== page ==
Open science workshops
This Saturday I attended the first workshop run by Open Science Workshops at the Inspire9 collaborative workspace. Open Source Workshops is a new initiative aiming to promote open source tools and techniques to the scientific community.
The workshop consisted of two main parts: an introduction to the basics of Github (creating repositories, commiting, forking, merging…) and the SageMathCloud; and a serious of talks:
- General discussion of how and why you should take an open approach to scientific research (Alex Ghitza, Pure Maths Lecturer, University of Melbourne).
- Authorea - An online platform for collaborative manuscript editing designed for digital publishing that can combines Latex, Markdown etc. with interactive visualisations, embedded IPython notebooks and built in citation management (Andrea Bedini, Maths and Stats, University of Melbourne).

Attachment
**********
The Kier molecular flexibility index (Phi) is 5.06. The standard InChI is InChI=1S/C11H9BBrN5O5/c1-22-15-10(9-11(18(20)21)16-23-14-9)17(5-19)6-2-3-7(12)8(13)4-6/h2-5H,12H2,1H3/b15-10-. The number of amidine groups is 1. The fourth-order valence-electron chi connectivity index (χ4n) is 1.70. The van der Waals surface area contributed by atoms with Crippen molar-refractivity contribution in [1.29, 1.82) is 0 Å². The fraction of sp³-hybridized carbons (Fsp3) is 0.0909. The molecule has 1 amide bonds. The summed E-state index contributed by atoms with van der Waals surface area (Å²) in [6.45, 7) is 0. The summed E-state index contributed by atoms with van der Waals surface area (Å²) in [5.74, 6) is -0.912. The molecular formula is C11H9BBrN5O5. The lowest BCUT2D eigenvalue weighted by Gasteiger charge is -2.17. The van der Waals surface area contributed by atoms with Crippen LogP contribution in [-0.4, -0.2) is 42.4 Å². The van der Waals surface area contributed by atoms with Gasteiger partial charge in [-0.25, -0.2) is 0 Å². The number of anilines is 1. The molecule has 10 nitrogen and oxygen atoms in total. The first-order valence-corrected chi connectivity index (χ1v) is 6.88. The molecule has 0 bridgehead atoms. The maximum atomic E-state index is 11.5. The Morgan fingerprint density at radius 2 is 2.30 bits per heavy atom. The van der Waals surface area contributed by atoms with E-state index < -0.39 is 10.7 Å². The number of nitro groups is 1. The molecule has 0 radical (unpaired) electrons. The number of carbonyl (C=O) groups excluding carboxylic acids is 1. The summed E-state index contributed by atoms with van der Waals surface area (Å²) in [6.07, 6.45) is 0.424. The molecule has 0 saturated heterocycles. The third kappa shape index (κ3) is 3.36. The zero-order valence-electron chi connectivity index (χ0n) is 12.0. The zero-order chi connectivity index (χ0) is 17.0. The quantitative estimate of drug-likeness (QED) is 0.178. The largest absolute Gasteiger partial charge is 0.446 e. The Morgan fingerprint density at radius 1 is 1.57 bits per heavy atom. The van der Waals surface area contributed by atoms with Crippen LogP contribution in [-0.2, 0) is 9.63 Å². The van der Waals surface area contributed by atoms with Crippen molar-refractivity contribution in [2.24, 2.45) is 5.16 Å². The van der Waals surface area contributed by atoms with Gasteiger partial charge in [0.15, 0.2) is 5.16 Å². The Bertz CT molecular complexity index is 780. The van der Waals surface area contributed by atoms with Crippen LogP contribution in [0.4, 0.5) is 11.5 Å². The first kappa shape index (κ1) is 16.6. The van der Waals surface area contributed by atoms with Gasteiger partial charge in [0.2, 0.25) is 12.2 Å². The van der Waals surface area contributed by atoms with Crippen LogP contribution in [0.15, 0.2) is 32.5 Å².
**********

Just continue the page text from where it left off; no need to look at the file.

- SciRate - A social media approach to rating and sharing the papers available in at arXiv.org (Jaiden Mispy).
- SageMathCloud - Collaborative cloud platform set up with particular support for IPython and Latex as well as a terminal. Kind of like Google docs meets a VM.
- NeCTAR - Cloud facility available to Australian researchers. Also the Genomics Virtual Laboratory set up that allows quick launching of a VM with Galaxy and other bioinformatics tools as well as IPython and RStudio (Clare Sloggett, VLSCI).
- Software Capentry - Bootcamps for training in scientific computing includiang Git (work tracking), UNIX (automation), Programming (modularisation) and SQL (structured data) (Scott Ritchie).
- eLIFE - A new open access life sciences journal in the UK that uses a consulative peer review process as well as their eLIFE Lens and oline system for viewing their papers or anything in PubMed via the OA Sandbox (Ian Mulvany).
A common theme running through the talks (apart from open access) was the need to move towards 21st century tools and processes, both for collaboration and publishing.